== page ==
There is not much that we don’t already know about the 2013 Kawasaki Ninja 300. It looks pretty much exactly like the re-designed 2013 Kawasaki Ninja 250R that broke cover in Indonesia earlier this year. The EPA already spilled the beans on the Kawasaki Ninja 300’s 296cc displacement and 40hp, and we know that the Ninja 300 is the peppier fuel-injected cousin to America’s dreadfully under-developed Ninja 250R…and now we know that the bike will come to the American market for next year.
Tipping the scales at the curb with 387 lbs, with its 4.5 gallons of fuel, the Kawasaki Ninja 300 isn’t a featherweight, but it isn’t a slouch either. In fact, when it comes to a sporty learner-class motorcycle for the American market, the Kawasaki Ninja 300 may very well be the bike of choice.
In a category where prospective buyers are raiding the couch cushions for a down payment, price is king. And with its $4,799 starting MSRP, the Ninja 300 is an expensive option, but is it still a bargain?
Kawasaki has done something interesting with the pricing on the 2012 Kawasaki Ninja 300 for the US market. With the two black and white models priced at $4,799 MSRP, the Kawasaki Ninja 300 holds a $700 price premium over the Honda CBR250R (note: this is the listed 2012 MSRP, Honda lists the 2013 pricing on the Honda CBR250R as TBD, which could change things a bit).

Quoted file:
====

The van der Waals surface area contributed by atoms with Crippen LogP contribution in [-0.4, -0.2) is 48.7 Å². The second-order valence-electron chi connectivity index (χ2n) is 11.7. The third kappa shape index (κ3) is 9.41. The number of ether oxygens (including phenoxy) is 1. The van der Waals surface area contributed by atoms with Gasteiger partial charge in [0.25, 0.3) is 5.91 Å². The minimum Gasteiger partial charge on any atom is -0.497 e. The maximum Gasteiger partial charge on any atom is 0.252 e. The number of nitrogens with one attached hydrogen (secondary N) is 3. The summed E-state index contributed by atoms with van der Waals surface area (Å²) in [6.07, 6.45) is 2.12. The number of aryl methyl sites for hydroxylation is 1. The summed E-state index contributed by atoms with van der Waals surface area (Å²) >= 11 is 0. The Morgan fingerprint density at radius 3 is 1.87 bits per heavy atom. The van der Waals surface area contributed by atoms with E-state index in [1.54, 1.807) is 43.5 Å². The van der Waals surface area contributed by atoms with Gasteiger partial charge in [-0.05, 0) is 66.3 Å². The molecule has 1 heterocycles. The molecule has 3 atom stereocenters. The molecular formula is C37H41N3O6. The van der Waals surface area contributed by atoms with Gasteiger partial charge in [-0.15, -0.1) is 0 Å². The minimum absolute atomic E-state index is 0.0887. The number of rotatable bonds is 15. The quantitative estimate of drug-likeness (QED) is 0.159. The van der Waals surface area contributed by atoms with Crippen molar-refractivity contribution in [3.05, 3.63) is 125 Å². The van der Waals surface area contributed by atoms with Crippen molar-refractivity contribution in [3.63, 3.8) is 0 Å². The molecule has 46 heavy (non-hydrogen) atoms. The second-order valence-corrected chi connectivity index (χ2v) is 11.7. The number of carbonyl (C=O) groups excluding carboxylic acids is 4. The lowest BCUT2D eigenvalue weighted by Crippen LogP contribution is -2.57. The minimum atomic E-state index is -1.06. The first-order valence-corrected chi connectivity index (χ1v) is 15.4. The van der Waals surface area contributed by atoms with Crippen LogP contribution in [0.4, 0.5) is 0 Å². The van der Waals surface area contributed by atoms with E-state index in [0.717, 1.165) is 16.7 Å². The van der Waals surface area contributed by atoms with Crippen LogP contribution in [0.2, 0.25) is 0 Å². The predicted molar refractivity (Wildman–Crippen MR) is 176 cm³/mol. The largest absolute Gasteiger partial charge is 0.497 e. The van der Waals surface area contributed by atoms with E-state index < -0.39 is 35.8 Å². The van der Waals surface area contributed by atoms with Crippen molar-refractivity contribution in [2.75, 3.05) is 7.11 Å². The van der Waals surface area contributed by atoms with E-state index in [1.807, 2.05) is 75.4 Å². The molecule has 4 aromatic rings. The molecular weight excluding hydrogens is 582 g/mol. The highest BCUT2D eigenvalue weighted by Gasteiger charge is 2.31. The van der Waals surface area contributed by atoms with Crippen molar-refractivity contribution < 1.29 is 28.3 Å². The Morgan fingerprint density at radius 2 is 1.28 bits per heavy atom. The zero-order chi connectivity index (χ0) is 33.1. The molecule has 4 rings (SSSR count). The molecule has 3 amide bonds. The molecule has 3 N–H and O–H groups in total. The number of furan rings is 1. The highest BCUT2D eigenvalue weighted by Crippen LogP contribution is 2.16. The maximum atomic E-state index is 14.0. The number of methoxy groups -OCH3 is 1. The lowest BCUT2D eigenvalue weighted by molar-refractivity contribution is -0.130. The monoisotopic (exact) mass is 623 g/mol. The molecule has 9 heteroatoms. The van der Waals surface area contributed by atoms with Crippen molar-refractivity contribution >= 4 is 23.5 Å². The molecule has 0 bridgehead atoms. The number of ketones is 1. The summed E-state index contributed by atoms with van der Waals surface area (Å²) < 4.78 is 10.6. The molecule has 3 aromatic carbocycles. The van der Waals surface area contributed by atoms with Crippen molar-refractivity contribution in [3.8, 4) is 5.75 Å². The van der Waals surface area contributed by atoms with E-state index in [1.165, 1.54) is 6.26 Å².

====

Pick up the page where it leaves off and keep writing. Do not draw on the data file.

While we wait to see what Honda does with its 2013 pricing, consider that if new riders want a green Ninja 300, they will have to fork over an additional $200. Hrmpf.
We are really pleased to see that Kawasaki is bringing an ABS model of the 2013 Kawasaki Ninja 300 to the US market. Americans can be a bit stubborn about ABS technology, but the truth of the matter is that it should be on every motorcycle, and likely will be very soon. For new riders, ABS is an absolute must, and its encouraging that Kawasaki isn’t viewing the braking technology as too much of a luxury for the entry-model class.
That being said, the ABS option will have the luxury of costing $5,499 MSRP for new riders, a full $900 premium over the ABS-equipped Honda CBR250R. It is clear looking at the two models that Kawasaki is hoping that its sizable horsepower advantage, along with its sportier 140mm rear tire and slipper clutch, will help tip the scales in its favor.
We will have to reserve our judgment on the Kawasaki Ninja 300 until we ride one, but one thing is clear: the learner-bike category just got more interesting. With KTM supposedly debuting a bike into this space later this year for the US market, 2013 is shaping up to be the year of the learner-bike segment.